28 NOVEMBER 1931, Page 1

Terrorism in India A sinister sidelight on the problems before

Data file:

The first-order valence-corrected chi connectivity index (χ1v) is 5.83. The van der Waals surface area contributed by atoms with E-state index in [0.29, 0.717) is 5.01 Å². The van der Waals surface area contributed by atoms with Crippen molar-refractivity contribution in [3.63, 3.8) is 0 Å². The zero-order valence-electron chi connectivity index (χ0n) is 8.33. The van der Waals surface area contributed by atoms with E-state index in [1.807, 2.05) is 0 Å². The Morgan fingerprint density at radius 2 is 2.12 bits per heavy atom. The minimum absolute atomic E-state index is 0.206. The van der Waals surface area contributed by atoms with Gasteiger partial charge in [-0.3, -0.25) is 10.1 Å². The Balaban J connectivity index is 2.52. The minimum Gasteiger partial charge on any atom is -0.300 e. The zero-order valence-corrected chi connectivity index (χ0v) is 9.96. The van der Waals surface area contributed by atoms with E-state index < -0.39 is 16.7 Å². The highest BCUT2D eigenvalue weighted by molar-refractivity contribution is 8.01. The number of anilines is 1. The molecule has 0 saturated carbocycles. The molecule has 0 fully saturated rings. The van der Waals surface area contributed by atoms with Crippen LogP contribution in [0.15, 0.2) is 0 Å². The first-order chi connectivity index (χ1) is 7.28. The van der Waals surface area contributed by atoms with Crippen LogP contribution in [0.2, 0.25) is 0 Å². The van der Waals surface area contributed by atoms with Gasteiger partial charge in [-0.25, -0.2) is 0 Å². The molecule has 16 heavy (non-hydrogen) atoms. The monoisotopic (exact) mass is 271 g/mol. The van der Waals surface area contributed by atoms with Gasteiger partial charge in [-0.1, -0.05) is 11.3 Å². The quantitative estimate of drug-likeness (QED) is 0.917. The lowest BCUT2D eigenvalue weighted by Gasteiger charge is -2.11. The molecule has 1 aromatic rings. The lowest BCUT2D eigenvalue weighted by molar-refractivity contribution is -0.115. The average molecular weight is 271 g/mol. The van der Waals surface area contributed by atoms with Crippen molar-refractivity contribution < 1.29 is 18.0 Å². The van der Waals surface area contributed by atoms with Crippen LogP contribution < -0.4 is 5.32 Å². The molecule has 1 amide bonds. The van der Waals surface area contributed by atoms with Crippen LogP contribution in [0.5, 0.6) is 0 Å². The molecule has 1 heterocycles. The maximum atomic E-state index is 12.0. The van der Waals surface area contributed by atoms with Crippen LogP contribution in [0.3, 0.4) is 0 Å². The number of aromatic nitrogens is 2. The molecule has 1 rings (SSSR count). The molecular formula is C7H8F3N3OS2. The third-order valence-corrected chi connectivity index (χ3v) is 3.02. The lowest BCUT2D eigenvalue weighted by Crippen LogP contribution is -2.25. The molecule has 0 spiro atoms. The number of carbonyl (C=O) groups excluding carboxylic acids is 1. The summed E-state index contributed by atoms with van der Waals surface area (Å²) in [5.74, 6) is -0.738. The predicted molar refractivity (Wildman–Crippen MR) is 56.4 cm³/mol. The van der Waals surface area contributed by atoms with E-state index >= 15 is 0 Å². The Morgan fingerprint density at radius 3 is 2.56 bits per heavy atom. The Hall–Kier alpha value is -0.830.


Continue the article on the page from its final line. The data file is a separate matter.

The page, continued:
the Round Table Conference was cast by Lord Lothian's speech in the House of Lords on Tuesday on terrorism in India. No one will suspect the new Under-Secretary of any lack of sympathy with Indian aspirations. Ho has, in fact, been working unceasingly in the Conference for a reasonable settlement such as the mass of Indian opinion could accept, but his description of the situation in India, and Bengal in particular, and his denunciation of the terrorism designed to make self-government or any other form of government impossible was couched in language strong enough to satisfy even Lord Brentford, who initiated the debate. The Government propose to exercise, and are amply justified in exercising, excep- tional powers in Bengal. Freedom of the Press is a principle to be defended almost when it seems past defence. But in parts of India it is past defence altogether, and the responsible editor who instigates unbalanced students to murder deserves even heavier punishment than the criminal himself. Sir John Anderson, the newly-appointed Governor of Bengal, will have as heavy responsibilities on his shoulders as any man in the Empire, but he has had some experience in Ireland of coping with defiance of the law and he will carry the confidence as well as the good will of his countrymen with him to India.